The customer walks off with the fob in their pocket.  The car will still run, but once it’s turned off it can’t be locked or restarted.  Most cars beep loudly when the key is not detected, some don’t make any noise, instead just a small key symbol may flash silently on the dashboard.  If we notice it fast enough, we may catch the customer inside.  When we do, a lot of the interactions go like this:

Me:  “Excuse me Mr. or Ms. so and so, can I get your car key from you?”

Customer: “It doesn’t have a key, it’s keyless.”

Me: “Can I get your key fob from you then?”

Customer: “It’s running, you don’t need it.”

Me: “I know it’s running, but once I turn it off I won’t be able to lock it and I won’t be able to start it up again.”

At this point they usually dig around in their pockets, find the key fob and hand it to me.

Second Scenario:

If we don’t catch them in time to get the key fob on the way in, we park the car, and mark the ticket so that we can grab it from them before we run to the parking lot.  A lot of those interactions go like this:

Customer hands us the ticket.

Me: “I just need to get your key fob from you so I can start the car.”

Customer: “I don’t have the key, I gave it to you.”

Me: “We didn’t get a key from you.  The car wouldn’t start once we turned it off, so it’s not in the car either.”

Customer: (getting testy) “Look I gave you the key, you guys probably lost it.”

Me: (trying to be patient) “Can you check your pockets for me just to make sure you don’t have them before I go look in your car again?”

The customer is usually annoyed, convinced we lost their keys and that we’re the stupid ones. So with reluctance they will run their hands over their pockets.  Wouldn’t you know it, nine times out of ten they find their keys and hand them over in embarrassment.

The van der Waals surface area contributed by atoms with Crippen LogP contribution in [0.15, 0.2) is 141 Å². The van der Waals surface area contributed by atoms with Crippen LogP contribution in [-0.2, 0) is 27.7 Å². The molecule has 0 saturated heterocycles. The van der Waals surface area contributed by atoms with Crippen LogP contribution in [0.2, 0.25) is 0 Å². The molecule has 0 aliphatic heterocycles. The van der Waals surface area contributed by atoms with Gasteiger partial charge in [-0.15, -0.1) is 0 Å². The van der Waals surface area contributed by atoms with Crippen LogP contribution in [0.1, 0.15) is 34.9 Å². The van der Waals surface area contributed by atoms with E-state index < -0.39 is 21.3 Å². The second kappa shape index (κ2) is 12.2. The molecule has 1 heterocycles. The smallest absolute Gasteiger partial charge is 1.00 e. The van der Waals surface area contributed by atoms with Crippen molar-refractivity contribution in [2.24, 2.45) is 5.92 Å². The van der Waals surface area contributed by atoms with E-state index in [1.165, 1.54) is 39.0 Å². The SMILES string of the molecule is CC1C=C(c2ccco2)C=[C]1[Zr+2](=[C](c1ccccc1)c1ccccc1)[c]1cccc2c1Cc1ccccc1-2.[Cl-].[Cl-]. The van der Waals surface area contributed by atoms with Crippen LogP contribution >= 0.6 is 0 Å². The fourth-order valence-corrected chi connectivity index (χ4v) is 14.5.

Third Scenario:

This one usually starts well after the customer has left the restaurant and either gotten home or to their hotel.  This is always a phone call, and it happened to me last night.

They call the restaurant in a panic telling the hostess or the manager that they used valet and didn’t get their key fob from us when they left.  Usually a valet talks to the customer on the phone, and it’s always a delicate balance of trying to explain something in the same way you would to a child.

Customer:  “We used valet tonight, and we didn’t get our keys back from you.  It’s keyless, I think you forgot to give them to us.  We didn’t notice until we got to our hotel.”

Me:  “Did you check the cup holder?  We usually put the key fobs in the cup holder or hand them directly to you when we return the car.”

Customer: “I looked, we don’t have them.  You didn’t give them to us.”

Me: “We had to have the key in the car to start it and bring it up to you.  Have you tried to start it?  Does the car tell you that the key is not detected?”

Customer: “I guess I’ll check again and call you back, but I know you didn’t give them to us.”

Usually we never hear from them again, because they have the keys.

Last night they called back.

The first call came from a woman, the second one came from her husband.  They didn’t find the key, and they had to get somewhere by 6am the next morning.  We got their phone number, hotel, and room number.

They said they were at the Westin, and that it was a rental car, so I walked over to the hotel so I could look in their car and make sure.  I remembered bringing the car up and putting the key in the cup holder.

When I got to the hotel I called the man.  He was foreign.  I had a hard time understanding him, and he had a hard time understanding me.  I told him I was at the hotel, and I’d like to look in the car and try to find the key.  He was surprised I got there so fast, and I told him I walked over to the Westin on 6th St.  He told me he was in another Westin 20 miles away.

Great.

I asked him if he tried to start the car, and reminded him that you had to have your foot on the brake and the door shut for the car to start.